FIG. 5 is a flow chart 500 showing how the execution of block 440, FIG. 4, is shared between IOP 131 of workstation controller 130 and MSP 111 of central processor 110, FIG. 1. In FIG. 5, the steps executed in WSC 130 are prefixed with a "W", while those executed in CP 110 carry a "C". When keypress 422 activates character-locate function 440, FIG. 4, block W510 searches the current screen 221 (stored in I/O memory 132) for the keycode of the pressed key between the current cursor location and the end of the screen. If block W520 finds this code, block W530 carries out the locate function by moving the cursor to the end-character location. In this case, the entire locate function is executed in WSC 130, without any involvement of CP 110, which can thus execute other tasks at the same time, without interruption.
But, if W520 does not find the desired character code by the end of the current screen, block W540 requests CP 110 to carry out the locate function. Specifically, block W540 sends the pending-data table 260 to CP 110 in a data-stream frame, and also sends a host-assisted-locate attention identifier (AID) indicating that the locate function is to be carried out. Code C510 saves the contents of table 260 in an area 270 of main store 112. CP 110 then searches C520 the remainder of document 210 for the specified character code. When block C530 finds the character code, block C540 completes the locate function by moving the cursor to the end-character code. Blocks C550 return updated data 270 to WSC 130. Block C551 generates a new buffer-full of characters 211 containing the end character, with the cursor located under the end character. As soon as the character has been found, block C552 transmits, via the data stream, to WSC 130:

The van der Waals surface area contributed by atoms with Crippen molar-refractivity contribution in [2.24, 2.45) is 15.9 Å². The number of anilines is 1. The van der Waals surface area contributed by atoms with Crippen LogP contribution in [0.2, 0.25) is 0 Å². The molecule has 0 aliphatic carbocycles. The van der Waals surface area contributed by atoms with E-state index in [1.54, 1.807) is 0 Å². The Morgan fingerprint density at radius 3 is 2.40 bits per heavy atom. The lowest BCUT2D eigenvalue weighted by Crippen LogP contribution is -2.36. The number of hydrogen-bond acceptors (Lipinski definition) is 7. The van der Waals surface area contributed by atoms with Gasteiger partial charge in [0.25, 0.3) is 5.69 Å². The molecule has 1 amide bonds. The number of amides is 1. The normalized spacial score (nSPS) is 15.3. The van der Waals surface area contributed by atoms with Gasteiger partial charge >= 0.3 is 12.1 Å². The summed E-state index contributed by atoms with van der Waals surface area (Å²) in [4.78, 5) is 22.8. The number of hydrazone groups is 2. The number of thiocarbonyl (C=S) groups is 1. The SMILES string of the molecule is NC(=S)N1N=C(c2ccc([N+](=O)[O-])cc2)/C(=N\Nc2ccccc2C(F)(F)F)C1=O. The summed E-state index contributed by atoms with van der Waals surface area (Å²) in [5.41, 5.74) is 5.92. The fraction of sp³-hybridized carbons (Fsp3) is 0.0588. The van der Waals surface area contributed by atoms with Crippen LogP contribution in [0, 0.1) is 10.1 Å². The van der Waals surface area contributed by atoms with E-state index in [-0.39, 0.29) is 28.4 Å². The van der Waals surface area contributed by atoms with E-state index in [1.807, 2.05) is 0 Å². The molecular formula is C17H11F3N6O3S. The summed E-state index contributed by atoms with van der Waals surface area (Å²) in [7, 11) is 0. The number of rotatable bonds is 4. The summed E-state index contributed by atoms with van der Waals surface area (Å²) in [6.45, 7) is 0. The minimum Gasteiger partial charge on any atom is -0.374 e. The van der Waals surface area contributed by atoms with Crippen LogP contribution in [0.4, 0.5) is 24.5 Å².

(a) data for the new screen of characters 213;
(b) a command specifying the position of the cursor on the located character within that screen;
(c) turning on the "Locate" bit in table 270;
(d) a new position for the first character in table 270;
(e) turning on the "Notify Host" bit for delete, bit 4 of field Flag1 in table 270.
If block C530 should not find the specified end character in the remainder of document 210, block C560 merely writes a message such as "CHARACTER NOT FOUND" on the current screen to WSC 130 via the data stream.
Line 502 indicates the transmission of the new data back to WSC 130. Block W550 then receives and stores the new screen and cursor location for display in terminal 141.
The following table details the contents of area 270 in MS 112, FIG. 1.
______________________________________Field Length BitName (bytes) No. Description______________________________________Flag 1 1 0 Set Insert mode off/on for this display 1 Set Locate mode off/on for this display 2 Execute Delete operation in WSC/CP 3 (Not relevant) 4 Don't/do notify CP when current active Copy, Move, or Delete operation is completed or cancelled 5-7 (Not relevant)Flag 2 1 0 Allow/prohibit Copy, Move, or Delete operation 1-7 (Always OFF)Displaced 3 -- (Not relevant)CharactersStart Loc 4 -- Row-column location of start of a Move, Copy, or Delete operation______________________________________